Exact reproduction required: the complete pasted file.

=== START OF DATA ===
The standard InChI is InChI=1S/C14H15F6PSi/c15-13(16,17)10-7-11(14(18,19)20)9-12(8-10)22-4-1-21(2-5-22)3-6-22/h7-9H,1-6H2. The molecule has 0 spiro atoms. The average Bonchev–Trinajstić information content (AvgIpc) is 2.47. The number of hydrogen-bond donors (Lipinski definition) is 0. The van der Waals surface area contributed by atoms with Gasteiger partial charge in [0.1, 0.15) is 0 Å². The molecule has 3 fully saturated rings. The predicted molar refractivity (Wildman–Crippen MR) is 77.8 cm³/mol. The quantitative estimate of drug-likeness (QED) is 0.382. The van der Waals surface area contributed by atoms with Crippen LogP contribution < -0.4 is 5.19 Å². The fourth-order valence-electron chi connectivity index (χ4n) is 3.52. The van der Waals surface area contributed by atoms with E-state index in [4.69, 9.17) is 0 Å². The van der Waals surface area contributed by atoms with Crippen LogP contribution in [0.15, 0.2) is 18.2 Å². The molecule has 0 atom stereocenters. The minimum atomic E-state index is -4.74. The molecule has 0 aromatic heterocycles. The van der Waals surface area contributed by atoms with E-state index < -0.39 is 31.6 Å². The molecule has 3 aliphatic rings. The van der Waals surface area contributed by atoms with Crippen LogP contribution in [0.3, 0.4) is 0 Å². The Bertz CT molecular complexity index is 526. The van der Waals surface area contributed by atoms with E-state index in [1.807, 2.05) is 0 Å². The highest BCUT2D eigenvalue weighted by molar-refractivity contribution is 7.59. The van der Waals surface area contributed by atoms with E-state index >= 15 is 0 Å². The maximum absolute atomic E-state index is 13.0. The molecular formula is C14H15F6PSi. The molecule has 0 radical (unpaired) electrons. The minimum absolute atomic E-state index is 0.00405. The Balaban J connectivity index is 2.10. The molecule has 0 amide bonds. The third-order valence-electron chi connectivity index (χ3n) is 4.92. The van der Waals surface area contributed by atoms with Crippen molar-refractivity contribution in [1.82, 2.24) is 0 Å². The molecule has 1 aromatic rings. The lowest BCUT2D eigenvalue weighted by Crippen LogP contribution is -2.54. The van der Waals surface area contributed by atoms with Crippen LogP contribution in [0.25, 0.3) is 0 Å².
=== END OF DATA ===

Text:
The standard InChI is InChI=1S/C14H15F6PSi/c15-13(16,17)10-7-11(14(18,19)20)9-12(8-10)22-4-1-21(2-5-22)3-6-22/h7-9H,1-6H2. The molecule has 0 spiro atoms. The average Bonchev–Trinajstić information content (AvgIpc) is 2.47. The number of hydrogen-bond donors (Lipinski definition) is 0. The van der Waals surface area contributed by atoms with Gasteiger partial charge in [0.1, 0.15) is 0 Å². The molecule has 3 fully saturated rings. The predicted molar refractivity (Wildman–Crippen MR) is 77.8 cm³/mol. The quantitative estimate of drug-likeness (QED) is 0.382. The van der Waals surface area contributed by atoms with Crippen LogP contribution < -0.4 is 5.19 Å². The fourth-order valence-electron chi connectivity index (χ4n) is 3.52. The van der Waals surface area contributed by atoms with E-state index in [4.69, 9.17) is 0 Å². The van der Waals surface area contributed by atoms with Crippen LogP contribution in [0.15, 0.2) is 18.2 Å². The molecule has 0 atom stereocenters. The minimum atomic E-state index is -4.74. The molecule has 0 aromatic heterocycles. The van der Waals surface area contributed by atoms with E-state index < -0.39 is 31.6 Å². The molecule has 3 aliphatic rings. The van der Waals surface area contributed by atoms with Crippen LogP contribution in [0.3, 0.4) is 0 Å². The Bertz CT molecular complexity index is 526. The van der Waals surface area contributed by atoms with E-state index in [1.807, 2.05) is 0 Å². The highest BCUT2D eigenvalue weighted by molar-refractivity contribution is 7.59. The van der Waals surface area contributed by atoms with E-state index >= 15 is 0 Å². The maximum absolute atomic E-state index is 13.0. The molecular formula is C14H15F6PSi. The molecule has 0 radical (unpaired) electrons. The minimum absolute atomic E-state index is 0.00405. The Balaban J connectivity index is 2.10. The molecule has 0 amide bonds. The third-order valence-electron chi connectivity index (χ3n) is 4.92. The van der Waals surface area contributed by atoms with Crippen molar-refractivity contribution in [1.82, 2.24) is 0 Å². The molecule has 1 aromatic rings. The lowest BCUT2D eigenvalue weighted by Crippen LogP contribution is -2.54. The van der Waals surface area contributed by atoms with Crippen LogP contribution in [0.25, 0.3) is 0 Å².